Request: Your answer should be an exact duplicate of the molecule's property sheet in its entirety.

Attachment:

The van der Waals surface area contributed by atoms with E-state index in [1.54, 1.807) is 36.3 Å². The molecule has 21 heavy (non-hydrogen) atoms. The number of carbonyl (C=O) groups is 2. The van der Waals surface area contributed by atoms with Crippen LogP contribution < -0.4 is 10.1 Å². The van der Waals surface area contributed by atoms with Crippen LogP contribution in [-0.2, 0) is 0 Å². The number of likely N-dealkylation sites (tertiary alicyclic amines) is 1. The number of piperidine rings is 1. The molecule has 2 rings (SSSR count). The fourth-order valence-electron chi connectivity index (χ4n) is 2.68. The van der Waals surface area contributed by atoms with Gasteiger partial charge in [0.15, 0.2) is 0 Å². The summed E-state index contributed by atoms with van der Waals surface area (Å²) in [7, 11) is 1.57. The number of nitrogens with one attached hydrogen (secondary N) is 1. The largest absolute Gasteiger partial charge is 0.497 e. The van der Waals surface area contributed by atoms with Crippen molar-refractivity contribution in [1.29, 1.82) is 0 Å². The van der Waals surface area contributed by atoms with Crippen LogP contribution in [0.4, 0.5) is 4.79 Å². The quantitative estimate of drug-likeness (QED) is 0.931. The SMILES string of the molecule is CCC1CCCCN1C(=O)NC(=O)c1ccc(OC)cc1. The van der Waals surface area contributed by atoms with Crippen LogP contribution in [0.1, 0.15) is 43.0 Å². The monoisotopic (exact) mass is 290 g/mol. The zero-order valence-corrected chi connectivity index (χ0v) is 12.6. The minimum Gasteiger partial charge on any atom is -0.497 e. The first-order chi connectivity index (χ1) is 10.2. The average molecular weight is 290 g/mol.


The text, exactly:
The van der Waals surface area contributed by atoms with E-state index in [1.54, 1.807) is 36.3 Å². The molecule has 21 heavy (non-hydrogen) atoms. The number of carbonyl (C=O) groups is 2. The van der Waals surface area contributed by atoms with Crippen LogP contribution < -0.4 is 10.1 Å². The van der Waals surface area contributed by atoms with Crippen LogP contribution in [-0.2, 0) is 0 Å². The number of likely N-dealkylation sites (tertiary alicyclic amines) is 1. The number of piperidine rings is 1. The molecule has 2 rings (SSSR count). The fourth-order valence-electron chi connectivity index (χ4n) is 2.68. The van der Waals surface area contributed by atoms with Gasteiger partial charge in [0.15, 0.2) is 0 Å². The summed E-state index contributed by atoms with van der Waals surface area (Å²) in [7, 11) is 1.57. The number of nitrogens with one attached hydrogen (secondary N) is 1. The largest absolute Gasteiger partial charge is 0.497 e. The van der Waals surface area contributed by atoms with Crippen molar-refractivity contribution in [1.29, 1.82) is 0 Å². The van der Waals surface area contributed by atoms with Crippen LogP contribution in [0.4, 0.5) is 4.79 Å². The quantitative estimate of drug-likeness (QED) is 0.931. The SMILES string of the molecule is CCC1CCCCN1C(=O)NC(=O)c1ccc(OC)cc1. The van der Waals surface area contributed by atoms with Crippen LogP contribution in [0.1, 0.15) is 43.0 Å². The monoisotopic (exact) mass is 290 g/mol. The zero-order valence-corrected chi connectivity index (χ0v) is 12.6. The minimum Gasteiger partial charge on any atom is -0.497 e. The first-order chi connectivity index (χ1) is 10.2. The average molecular weight is 290 g/mol.